Moreover, the hunt for gallantry medals and military items isn't confined to one's home. Charity shops, estate sales, and auctions can be goldmines for those looking to expand their medal collection and find a specific military medal. These venues often feature unique finds, from campaign medals awarded for specific service in the Second World War to various pieces of military regalia.

Whether inherited, found among forgotten belongings, or unearthed at a sale, each item offers a glimpse into the lives of those who served. As we preserve and cherish these artefacts, we honour the legacy of those who wore them, ensuring their stories endure for future generations.

War Medals Value: Rare and Valuable Medals to Look Out For

When exploring the realm of war medals, understanding their value and significance can transform a simple item into a cherished piece of history. Here are some rare and valuable medals to look out for, each with its unique story:

  • Victoria Cross: The pinnacle of military decorations in the British honours system, the Victoria Cross is awarded for valour "in the face of the enemy" to members of the armed forces of various Commonwealth countries, and previously, the British Empire.

  • Iron Cross: A military decoration in Germany, the Iron Cross was established by King Friedrich Wilhelm III of Prussia in 1813 during the Napoleonic Wars.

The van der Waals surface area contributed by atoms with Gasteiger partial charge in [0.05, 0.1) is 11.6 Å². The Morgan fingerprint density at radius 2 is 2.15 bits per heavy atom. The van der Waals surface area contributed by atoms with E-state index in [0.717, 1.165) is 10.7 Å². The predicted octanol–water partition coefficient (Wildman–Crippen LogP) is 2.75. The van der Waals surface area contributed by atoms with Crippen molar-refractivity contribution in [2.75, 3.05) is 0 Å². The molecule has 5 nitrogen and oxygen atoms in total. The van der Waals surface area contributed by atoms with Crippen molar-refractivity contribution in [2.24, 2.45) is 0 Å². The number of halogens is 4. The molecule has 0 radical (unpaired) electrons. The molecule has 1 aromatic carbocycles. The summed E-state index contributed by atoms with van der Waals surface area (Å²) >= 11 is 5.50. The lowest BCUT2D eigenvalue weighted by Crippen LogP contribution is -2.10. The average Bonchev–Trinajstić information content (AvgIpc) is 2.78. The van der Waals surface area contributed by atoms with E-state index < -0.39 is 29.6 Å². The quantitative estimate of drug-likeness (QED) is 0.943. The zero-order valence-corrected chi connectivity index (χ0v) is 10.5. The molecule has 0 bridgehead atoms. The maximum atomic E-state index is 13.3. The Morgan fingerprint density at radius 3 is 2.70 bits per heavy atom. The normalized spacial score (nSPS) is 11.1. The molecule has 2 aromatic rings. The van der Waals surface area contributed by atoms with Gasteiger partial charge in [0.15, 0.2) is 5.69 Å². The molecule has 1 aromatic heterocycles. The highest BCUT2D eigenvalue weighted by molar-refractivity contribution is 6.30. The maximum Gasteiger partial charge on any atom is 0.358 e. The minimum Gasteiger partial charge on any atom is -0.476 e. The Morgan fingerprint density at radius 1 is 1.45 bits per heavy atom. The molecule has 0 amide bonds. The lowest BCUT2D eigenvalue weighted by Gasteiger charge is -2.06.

• Purple Heart: An American military decoration, the Purple Heart is awarded in the name of the President to those wounded or killed while serving with the U.S. military.

  • Waterloo Medal: Issued to soldiers of the British Army who participated in the Battle of Waterloo and the earlier battles of Ligny and Quatre Bras, the Waterloo Medal was the first campaign medal issued to all ranks for service in a specific campaign.

  • WWI & WWII Military Medals: Both World Wars saw the issuance of various medals to soldiers for bravery, service, and campaign participation. These include the British War Medal and Victory Medal for WWI, and the 1939-1945 Star, Africa Star, and Pacific Star among others for WWII.

  • Air Force Cross (AFC): This prestigious British military decoration is awarded to officers and, since 1993, other ranks of the Royal Air Force and other services, for "an act or acts of valour, courage or devotion to duty whilst flying, though not in active operations against the enemy."